The pollution from China’s annual forest fires is one of the biggest threats to the world’s forests, according to a new study.
The study, published online Monday in the journal Environmental Research Letters, found that China’s fires cause more carbon dioxide than most other countries.
And the researchers say the country’s carbon dioxide emissions could have reached 5 million tons a year by 2025, the same amount China has emitted since the 1970s.
“It’s very, very important that we understand the impact of fires on our forests,” said study lead author Shukeng Li, a postdoctoral fellow at Harvard University’s Center for Environmental Science and Policy.
The team studied nearly 3,000 woodlands in the northeastern China city of Lhasa.
They looked at carbon dioxide emission levels in the years from the mid-1980s through the end of 2015.
The researchers also looked at emissions in the mid-’90s and mid-2000s.
They used the China National Inventory of Forest and Grassland (CNIFG) and other data to compile their findings.
“We looked at the CO2 emissions in all of the different sectors in China,” Li said.
“And what we found was that China was the only one in the world that actually emitted more CO2 than it produced.
So the impact was very, much greater than the numbers would indicate.”
China’s carbon emissions were the third highest among all of its countries.
The country produced 2.5 million tons of CO2 a year from 2005 through 2014, according the CNIFG.
The next-highest country was the United States with 1.3 million tons.
China’s CO2 emission was a little more than half of the U.S.’s.
“It’s a big problem,” said James Gagnon, director of the Carnegie Endowment for International Peace’s Global Climate and Energy Program.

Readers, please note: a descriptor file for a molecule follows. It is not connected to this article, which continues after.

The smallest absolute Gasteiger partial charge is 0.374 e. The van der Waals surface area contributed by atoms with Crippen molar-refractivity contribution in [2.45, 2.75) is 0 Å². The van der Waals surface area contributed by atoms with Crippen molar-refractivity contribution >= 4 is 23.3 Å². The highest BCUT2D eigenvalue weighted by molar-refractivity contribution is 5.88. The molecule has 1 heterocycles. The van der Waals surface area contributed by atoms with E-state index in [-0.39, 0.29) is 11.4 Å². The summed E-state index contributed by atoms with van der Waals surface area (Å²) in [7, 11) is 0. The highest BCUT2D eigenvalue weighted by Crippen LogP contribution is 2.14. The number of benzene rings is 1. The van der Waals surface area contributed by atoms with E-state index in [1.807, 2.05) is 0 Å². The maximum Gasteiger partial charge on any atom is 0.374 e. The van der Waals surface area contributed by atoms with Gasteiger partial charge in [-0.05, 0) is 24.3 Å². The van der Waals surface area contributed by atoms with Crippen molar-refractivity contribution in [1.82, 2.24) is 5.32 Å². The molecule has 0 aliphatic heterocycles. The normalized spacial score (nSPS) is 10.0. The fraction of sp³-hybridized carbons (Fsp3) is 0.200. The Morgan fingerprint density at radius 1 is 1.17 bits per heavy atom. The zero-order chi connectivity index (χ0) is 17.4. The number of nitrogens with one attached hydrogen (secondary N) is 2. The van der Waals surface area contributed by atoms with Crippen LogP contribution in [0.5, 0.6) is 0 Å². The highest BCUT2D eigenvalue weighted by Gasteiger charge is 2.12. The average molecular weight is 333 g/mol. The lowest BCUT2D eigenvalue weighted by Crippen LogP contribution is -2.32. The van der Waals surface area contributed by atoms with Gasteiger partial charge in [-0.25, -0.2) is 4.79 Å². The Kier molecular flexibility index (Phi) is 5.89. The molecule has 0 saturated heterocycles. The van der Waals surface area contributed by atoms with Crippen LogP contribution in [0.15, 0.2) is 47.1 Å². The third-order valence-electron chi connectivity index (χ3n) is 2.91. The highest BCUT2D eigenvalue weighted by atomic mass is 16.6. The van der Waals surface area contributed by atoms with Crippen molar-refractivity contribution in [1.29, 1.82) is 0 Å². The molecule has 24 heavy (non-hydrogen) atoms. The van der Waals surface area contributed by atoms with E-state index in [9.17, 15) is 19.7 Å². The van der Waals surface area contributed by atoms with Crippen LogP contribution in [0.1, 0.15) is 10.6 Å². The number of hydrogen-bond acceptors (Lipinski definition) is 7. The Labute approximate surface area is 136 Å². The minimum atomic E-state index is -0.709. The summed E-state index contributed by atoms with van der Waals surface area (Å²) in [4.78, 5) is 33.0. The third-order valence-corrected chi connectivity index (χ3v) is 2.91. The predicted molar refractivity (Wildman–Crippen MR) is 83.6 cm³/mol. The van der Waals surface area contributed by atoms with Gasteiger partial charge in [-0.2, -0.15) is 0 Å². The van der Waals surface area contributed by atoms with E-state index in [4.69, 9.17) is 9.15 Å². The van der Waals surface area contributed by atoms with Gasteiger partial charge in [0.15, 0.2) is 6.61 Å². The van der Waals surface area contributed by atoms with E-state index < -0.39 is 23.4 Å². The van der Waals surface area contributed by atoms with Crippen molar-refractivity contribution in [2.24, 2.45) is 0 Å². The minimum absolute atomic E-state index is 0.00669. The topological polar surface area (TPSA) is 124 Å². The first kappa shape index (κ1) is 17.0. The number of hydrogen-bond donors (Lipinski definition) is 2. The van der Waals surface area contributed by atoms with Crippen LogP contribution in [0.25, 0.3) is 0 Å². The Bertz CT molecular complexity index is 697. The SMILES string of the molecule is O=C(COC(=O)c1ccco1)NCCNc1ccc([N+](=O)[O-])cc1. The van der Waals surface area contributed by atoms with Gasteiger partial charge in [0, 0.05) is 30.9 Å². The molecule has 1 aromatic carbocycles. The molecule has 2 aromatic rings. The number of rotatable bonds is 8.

China’s CO 2 emissions “are more than enough to change the climate,” Gagn on the China-China link.
“That is a very serious problem,” he said.
Gagnon and others warn that China is already the world leader in burning the countrys forests.
China has set a goal of reducing CO2 output by 5% per year from 2020 to 2030.
China, the worlds largest coal producer, is responsible for almost half of all CO2 released into the atmosphere.
“The forest fires in China are more serious than the carbon emissions of the United Kingdom,” Gask said.
China is also the world with the highest carbon emissions from its forests.
“We’ve got China at the top of the list, but it’s not even close.”
In fact, according a recent report by the International Council for the Exploration of Unconventional Energy (ICLEUE), China is the largest single source of new CO2 releases in the entire world.
The report says that China, which is now in the midst of a massive coal-fired power plant expansion, will have a large increase in CO2 from new power plant construction.
China also plans to build nearly 2.4 million additional homes by 2040.
“China is a big contributor to the global warming and the CO 2 [spill] problem,” Gascón said.
China has also been working to reduce its CO2 levels through its National Development and Reform Commission, a policy body charged with developing environmental policies.
But Gagn said China’s actions have largely been ineffectual.
“There are two main reasons for China’s failure to reduce CO2,” Gannon said.
One is that they have not managed the transition to a low-carbon economy, the other is the failure of the government to do its part to manage the impacts of climate change.
“Li and other researchers believe that the coal industry is the primary cause of China’s emissions.
China currently has more than 1,000 coal plants in operation, and nearly 90% of them are older than 50 years.
That means China’s older coal plants have a longer life span than those of newer plants.
And older coal plant emissions are linked to higher CO2.”
Because of the large carbon dioxide footprint from coal-burning, the country will have to face serious climate change problems even if it is possible to phase out all coal-based energy by 2070,” Li wrote in a news release.
In the meantime, Li said China is working on a “big transition” to a more efficient economy.
The government is spending billions of dollars to develop clean energy technologies, including a program to develop renewable energy sources.